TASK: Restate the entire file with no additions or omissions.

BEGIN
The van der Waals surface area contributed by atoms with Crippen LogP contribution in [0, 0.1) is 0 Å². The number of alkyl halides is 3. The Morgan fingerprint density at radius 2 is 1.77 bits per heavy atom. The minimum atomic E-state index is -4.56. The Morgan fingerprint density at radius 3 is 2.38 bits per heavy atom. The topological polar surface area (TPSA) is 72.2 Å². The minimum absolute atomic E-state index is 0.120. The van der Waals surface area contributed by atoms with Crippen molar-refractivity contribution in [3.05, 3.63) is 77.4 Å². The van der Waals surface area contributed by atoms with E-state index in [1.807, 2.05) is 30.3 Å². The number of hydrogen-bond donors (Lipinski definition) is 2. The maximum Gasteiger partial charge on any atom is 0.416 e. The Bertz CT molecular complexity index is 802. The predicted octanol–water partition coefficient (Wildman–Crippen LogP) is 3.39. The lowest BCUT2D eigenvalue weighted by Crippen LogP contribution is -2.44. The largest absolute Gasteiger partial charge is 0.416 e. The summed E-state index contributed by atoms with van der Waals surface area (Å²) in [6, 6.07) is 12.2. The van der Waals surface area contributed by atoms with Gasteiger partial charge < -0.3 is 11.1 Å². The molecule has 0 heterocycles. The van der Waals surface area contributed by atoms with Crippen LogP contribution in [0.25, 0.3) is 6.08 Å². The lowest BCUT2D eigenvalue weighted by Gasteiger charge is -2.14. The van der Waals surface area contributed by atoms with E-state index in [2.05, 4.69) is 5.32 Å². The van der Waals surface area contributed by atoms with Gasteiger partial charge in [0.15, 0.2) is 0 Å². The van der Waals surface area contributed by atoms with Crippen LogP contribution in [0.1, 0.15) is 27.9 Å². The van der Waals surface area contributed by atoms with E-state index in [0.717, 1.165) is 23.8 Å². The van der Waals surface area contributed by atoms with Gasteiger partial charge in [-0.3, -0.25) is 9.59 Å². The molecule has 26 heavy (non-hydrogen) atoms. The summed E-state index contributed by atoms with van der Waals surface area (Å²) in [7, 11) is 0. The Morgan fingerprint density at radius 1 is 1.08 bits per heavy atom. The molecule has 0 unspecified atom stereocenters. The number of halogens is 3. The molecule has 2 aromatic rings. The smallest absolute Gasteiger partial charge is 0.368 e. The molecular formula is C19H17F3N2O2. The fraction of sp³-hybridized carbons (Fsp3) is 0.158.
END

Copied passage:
The van der Waals surface area contributed by atoms with Crippen LogP contribution in [0, 0.1) is 0 Å². The number of alkyl halides is 3. The Morgan fingerprint density at radius 2 is 1.77 bits per heavy atom. The minimum atomic E-state index is -4.56. The Morgan fingerprint density at radius 3 is 2.38 bits per heavy atom. The topological polar surface area (TPSA) is 72.2 Å². The minimum absolute atomic E-state index is 0.120. The van der Waals surface area contributed by atoms with Crippen molar-refractivity contribution in [3.05, 3.63) is 77.4 Å². The van der Waals surface area contributed by atoms with E-state index in [1.807, 2.05) is 30.3 Å². The number of hydrogen-bond donors (Lipinski definition) is 2. The maximum Gasteiger partial charge on any atom is 0.416 e. The Bertz CT molecular complexity index is 802. The predicted octanol–water partition coefficient (Wildman–Crippen LogP) is 3.39. The lowest BCUT2D eigenvalue weighted by Crippen LogP contribution is -2.44. The largest absolute Gasteiger partial charge is 0.416 e. The summed E-state index contributed by atoms with van der Waals surface area (Å²) in [6, 6.07) is 12.2. The van der Waals surface area contributed by atoms with Gasteiger partial charge < -0.3 is 11.1 Å². The molecule has 0 heterocycles. The van der Waals surface area contributed by atoms with Crippen LogP contribution in [0.25, 0.3) is 6.08 Å². The lowest BCUT2D eigenvalue weighted by Gasteiger charge is -2.14. The van der Waals surface area contributed by atoms with E-state index in [2.05, 4.69) is 5.32 Å². The van der Waals surface area contributed by atoms with Gasteiger partial charge in [0.15, 0.2) is 0 Å². The van der Waals surface area contributed by atoms with Crippen LogP contribution in [0.1, 0.15) is 27.9 Å². The van der Waals surface area contributed by atoms with E-state index in [0.717, 1.165) is 23.8 Å². The van der Waals surface area contributed by atoms with Gasteiger partial charge in [-0.3, -0.25) is 9.59 Å². The molecule has 26 heavy (non-hydrogen) atoms. The summed E-state index contributed by atoms with van der Waals surface area (Å²) in [7, 11) is 0. The Morgan fingerprint density at radius 1 is 1.08 bits per heavy atom. The molecule has 0 unspecified atom stereocenters. The number of halogens is 3. The molecule has 2 aromatic rings. The smallest absolute Gasteiger partial charge is 0.368 e. The molecular formula is C19H17F3N2O2. The fraction of sp³-hybridized carbons (Fsp3) is 0.158.